Tom Jones: Ages & Stages Tour, Margaret Court Arena, Melbourne, March 28th 2024 – Live Review

Sir Thomas Jones Woodward OBE otherwise known as Tom Jones is a musician that I grew up listening to. His music was frequently sourced on my parents’ karaoke machine whenever they felt like singing with accompaniment or had their house parties. Some of his songs were my dad’s favourites to sing to. While I haven’t attended karaoke in years, Tom Jones’ songs have been under regular rotation on my family’s record player, my CD player, and now my streaming playlist.

Revisiting Melbourne for the first time since 2016, Tom Jones made his long awaited return to our fair city at Margaret Court Arena for his Ages & Stages Tour. While I am fortunate enough to have witnessed Tom Jones live back at the 2014 AFL Grand Final post-match free concert, I had never actually seen Tom Jones in a headline show. So, when his Melbourne concert was announced, I just knew I had to be there.

The Ages & Stages Tour takes his generations of fans through his brilliant career, with many interesting stories along the way in between songs. In fact, Jones had wonderful introductions and stories for all his numbers, sharing on his achievements and adventures which were so fascinating to listen to. My favourite tale was when Jones happily reminisced of his time bonding with Elvis Presley when they went out to see Chuck Berry perform live in Las Vegas.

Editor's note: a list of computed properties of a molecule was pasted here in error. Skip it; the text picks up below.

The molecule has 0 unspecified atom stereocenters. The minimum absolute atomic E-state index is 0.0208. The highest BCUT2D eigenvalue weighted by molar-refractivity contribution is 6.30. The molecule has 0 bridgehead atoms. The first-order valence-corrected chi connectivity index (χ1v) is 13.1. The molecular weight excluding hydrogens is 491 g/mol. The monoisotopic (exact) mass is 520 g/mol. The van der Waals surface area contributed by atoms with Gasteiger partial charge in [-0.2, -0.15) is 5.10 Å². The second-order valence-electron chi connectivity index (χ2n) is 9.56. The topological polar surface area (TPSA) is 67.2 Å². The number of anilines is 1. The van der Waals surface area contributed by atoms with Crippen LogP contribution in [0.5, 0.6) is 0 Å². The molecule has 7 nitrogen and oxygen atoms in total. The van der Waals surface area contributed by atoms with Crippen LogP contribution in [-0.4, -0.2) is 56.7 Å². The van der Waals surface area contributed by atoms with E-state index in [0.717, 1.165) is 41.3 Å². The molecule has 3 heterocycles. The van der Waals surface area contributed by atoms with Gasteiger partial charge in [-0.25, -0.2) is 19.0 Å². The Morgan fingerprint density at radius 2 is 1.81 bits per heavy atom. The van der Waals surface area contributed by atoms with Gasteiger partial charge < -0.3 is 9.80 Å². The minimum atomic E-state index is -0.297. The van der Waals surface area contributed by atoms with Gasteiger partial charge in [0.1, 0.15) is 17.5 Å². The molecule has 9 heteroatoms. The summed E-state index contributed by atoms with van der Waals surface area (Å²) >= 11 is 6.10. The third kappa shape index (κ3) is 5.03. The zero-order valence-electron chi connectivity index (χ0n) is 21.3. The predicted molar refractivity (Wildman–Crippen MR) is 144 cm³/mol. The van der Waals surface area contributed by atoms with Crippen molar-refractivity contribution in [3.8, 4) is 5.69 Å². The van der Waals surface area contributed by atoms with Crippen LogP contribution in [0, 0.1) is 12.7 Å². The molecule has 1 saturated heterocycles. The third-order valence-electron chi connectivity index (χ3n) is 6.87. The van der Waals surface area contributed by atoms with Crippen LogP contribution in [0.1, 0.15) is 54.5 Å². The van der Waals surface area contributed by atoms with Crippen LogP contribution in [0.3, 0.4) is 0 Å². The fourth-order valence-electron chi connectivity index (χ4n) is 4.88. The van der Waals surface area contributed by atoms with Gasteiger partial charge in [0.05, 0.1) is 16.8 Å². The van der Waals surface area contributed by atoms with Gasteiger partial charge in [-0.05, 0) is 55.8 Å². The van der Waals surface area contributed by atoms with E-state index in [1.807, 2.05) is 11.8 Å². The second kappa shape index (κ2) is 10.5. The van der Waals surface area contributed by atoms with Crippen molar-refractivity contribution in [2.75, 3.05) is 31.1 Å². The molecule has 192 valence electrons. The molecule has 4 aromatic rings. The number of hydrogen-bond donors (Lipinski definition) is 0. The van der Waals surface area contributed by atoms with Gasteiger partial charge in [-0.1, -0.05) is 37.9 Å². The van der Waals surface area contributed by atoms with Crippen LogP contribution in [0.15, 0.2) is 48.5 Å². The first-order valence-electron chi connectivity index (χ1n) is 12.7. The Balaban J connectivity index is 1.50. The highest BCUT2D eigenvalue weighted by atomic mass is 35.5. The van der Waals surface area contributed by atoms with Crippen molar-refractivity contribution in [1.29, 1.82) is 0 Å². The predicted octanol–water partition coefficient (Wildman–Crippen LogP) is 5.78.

Production wise, the Ages & Stages Tour looked impressive with excellent lighting and a large screen that displayed Jones for majority of the concert. There are many concerts I’ve attended where the screen doesn’t display the artist but simply visual effects which is not great for those seated further away. But thankfully, this wasn’t the case with Jones’ show.  It didn’t matter where you were seated, you could clearly see Tom Jones in all his glory and hear his booming voice which smoothly soared throughout the Melbourne venue. The artist was accompanied by a 5-piece band which included his musical director Gary Wallace, and together, Tom Jones and his band provided revamps of his iconic songs.